Fewer than one third of homes in Ireland have paid the €100 Household Charge, as of midday today, as TDs campaigning against the charge have urged the public to revolt against it.
The latest figures from the Department of the Environment show that 453,796, or around 28% of the estimated 1.6 million households, have paid the controversial tax.
Today, the group of nine TDs supporting the boycott of the charge insist that the figures are proof that Irish people are saying no to this tax.
Homeowners have until the end of this coming Saturday to pay the €100 charge, after which financial penalties apply on an increasing basis each month.
People paying on June 30 will owe €113, those paying on December 31 will owe €129.
To assist in the collection of the charge, 95 local authority offices are opening across the country on Saturday, where homeowners will be able to pay their €100 charge and avoid penalties.
The Household Charge Bureau will remain open on Saturday from 9am-8.30pm to deal with queries on their LoCall number 1890 357 357.
TDs campaigning against the charge have urged the public that its mass revolt on the Government could make history.
Thousands are expected to flock to the Fine Gael Ard Fheis for a massive protest against the €100 levy.
Socialist Party TD Joe Higgins has urged the public to maintain the boycott.
“In a democracy, the people are not supposed to fear the Government, the Government is supposed to fear the people,” said Mr Higgins.
“This is the first time in the history of this State that such a massive movement of this kind has been crystallised in this way. It’s people power.”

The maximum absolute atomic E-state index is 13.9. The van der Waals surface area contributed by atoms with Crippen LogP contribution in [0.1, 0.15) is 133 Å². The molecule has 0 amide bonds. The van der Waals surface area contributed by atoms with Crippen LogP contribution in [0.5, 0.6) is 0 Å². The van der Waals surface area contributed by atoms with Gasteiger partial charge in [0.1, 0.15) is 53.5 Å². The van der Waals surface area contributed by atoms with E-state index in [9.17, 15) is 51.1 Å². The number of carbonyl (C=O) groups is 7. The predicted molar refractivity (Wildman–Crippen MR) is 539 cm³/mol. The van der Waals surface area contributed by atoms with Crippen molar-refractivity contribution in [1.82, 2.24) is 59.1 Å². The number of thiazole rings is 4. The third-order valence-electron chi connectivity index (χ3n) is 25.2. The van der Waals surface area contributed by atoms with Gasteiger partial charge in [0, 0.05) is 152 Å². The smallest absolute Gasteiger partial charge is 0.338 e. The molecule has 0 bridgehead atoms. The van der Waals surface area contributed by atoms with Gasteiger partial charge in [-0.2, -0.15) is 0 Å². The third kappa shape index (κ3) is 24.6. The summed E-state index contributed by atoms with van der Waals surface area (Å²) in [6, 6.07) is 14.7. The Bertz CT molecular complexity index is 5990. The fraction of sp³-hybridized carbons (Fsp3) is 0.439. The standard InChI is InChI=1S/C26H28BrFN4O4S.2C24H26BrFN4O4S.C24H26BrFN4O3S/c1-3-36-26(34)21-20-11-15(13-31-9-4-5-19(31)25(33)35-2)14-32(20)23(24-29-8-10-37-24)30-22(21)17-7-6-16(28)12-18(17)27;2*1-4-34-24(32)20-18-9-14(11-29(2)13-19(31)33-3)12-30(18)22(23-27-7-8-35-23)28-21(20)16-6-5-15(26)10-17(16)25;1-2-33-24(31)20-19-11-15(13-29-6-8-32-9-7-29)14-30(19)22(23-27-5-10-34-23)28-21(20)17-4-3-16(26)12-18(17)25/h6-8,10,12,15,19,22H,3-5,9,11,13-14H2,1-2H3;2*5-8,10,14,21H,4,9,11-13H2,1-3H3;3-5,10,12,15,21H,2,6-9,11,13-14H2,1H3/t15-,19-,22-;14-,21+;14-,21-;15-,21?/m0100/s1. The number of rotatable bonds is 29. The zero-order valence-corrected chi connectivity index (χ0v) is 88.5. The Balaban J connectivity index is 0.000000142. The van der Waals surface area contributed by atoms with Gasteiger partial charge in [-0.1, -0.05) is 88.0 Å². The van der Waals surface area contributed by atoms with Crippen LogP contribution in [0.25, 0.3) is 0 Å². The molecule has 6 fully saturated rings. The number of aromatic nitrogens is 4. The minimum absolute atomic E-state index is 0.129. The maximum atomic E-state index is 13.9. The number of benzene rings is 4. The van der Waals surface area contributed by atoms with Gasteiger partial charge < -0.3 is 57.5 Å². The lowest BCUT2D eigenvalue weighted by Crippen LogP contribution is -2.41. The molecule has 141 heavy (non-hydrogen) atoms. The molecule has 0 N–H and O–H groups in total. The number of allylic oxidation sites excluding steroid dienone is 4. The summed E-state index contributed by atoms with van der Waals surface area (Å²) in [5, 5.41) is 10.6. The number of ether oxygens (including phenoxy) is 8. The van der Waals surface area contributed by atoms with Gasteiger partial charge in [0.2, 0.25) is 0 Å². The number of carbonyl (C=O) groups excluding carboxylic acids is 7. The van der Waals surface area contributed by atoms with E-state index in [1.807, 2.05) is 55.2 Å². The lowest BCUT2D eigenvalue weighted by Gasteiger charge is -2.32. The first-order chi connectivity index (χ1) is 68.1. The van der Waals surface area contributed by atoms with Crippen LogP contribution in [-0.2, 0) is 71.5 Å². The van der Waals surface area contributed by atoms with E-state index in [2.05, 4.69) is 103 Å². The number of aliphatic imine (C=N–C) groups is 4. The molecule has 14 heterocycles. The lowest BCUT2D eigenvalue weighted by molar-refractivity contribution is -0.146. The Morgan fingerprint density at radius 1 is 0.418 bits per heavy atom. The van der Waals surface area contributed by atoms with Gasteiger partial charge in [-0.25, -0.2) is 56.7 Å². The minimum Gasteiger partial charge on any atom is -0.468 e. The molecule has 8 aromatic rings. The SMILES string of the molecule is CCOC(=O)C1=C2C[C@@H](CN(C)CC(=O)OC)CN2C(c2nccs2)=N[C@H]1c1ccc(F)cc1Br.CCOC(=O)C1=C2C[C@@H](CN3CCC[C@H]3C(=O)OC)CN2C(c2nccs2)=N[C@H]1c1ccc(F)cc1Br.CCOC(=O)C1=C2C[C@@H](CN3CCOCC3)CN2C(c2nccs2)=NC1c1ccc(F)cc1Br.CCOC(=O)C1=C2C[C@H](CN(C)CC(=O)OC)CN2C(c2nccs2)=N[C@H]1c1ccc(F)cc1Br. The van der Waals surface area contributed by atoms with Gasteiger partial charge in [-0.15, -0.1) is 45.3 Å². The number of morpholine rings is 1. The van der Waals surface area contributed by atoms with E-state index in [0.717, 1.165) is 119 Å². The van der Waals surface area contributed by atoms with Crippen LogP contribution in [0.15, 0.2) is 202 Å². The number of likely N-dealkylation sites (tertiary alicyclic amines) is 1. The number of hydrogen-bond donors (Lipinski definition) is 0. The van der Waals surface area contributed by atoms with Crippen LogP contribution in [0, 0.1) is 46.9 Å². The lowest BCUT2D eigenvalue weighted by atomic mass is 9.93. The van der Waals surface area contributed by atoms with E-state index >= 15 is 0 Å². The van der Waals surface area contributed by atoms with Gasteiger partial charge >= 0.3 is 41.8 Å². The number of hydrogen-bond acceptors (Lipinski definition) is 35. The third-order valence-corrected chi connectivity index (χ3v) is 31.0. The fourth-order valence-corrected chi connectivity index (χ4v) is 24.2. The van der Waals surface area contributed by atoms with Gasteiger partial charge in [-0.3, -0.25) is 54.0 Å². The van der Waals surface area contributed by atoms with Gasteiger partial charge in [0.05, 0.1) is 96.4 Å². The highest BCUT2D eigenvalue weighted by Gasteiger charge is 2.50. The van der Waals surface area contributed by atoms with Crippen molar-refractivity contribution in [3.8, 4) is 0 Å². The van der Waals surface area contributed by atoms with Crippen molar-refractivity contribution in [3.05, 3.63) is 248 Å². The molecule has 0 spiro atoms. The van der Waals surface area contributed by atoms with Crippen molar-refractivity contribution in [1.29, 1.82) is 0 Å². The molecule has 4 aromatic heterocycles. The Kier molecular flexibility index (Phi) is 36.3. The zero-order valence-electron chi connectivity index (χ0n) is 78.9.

The Dublin West TD said ordinary, hard-working people are being bullied into paying the charge as part of an austerity regime that is wrecking the country.
He also accused the Government of manipulating figures to save face from having such a low registration turn-out.
When the household charge was first introduced, the Government estimated around 1.8 million homes would be eligible but the official figure is 1.65 million.
People Before Profit TD Richard Boyd Barrett called on householders to come out en masse to Fine Gael’s annual conference, which would have ordinarily given the party a chance to make itself look good.
But with thousands at the gates, Taoiseach Enda Kenny may be left red-faced, particularly given the Coalition’s huge majority in the Dáil.
Independent TD Mick Wallace said the low number of people who have so registered is an incredible statement.
“This is a huge statement of no confidence in the Government. It’s unprecedented that so many Irish people would go to so many protests and to the streets,” said Mr Wallace.
He said unjust laws are there to be broken.
“When women in this country were on trains to go to Belfast to pick up contraceptives, they were breaking the law,” he said.
“If they never broke the law in South Africa, there would still be apartheid,” he said.
Earlier, Public Expenditure Minister Brendan Howlin said he is confident the public will not be fooled by the campaigning TDs.
“I know that there are Deputies opposite who will support no tax, support no charge, support no cut,” said Mr Howlin.
“It’s the Darby O’Gill economics that people won’t be fooled by.
“They want this economy to recover and they know the path to recovery is a hard path, and they won’t be fooled by people pretending that you can fund local government, or anybody else, with magic money.”
Here is a breakdown of how the money has been collected so far:
Direct Debits Bureau: €408,700
Cards Bureau: €1,595,500
Cheques/PO's/bank drafts bureau: €5,409,500
Cards online: €34,155,500
Direct Debits Online: €3,810,400
Processed Online 84%
Processed by Bureau 16%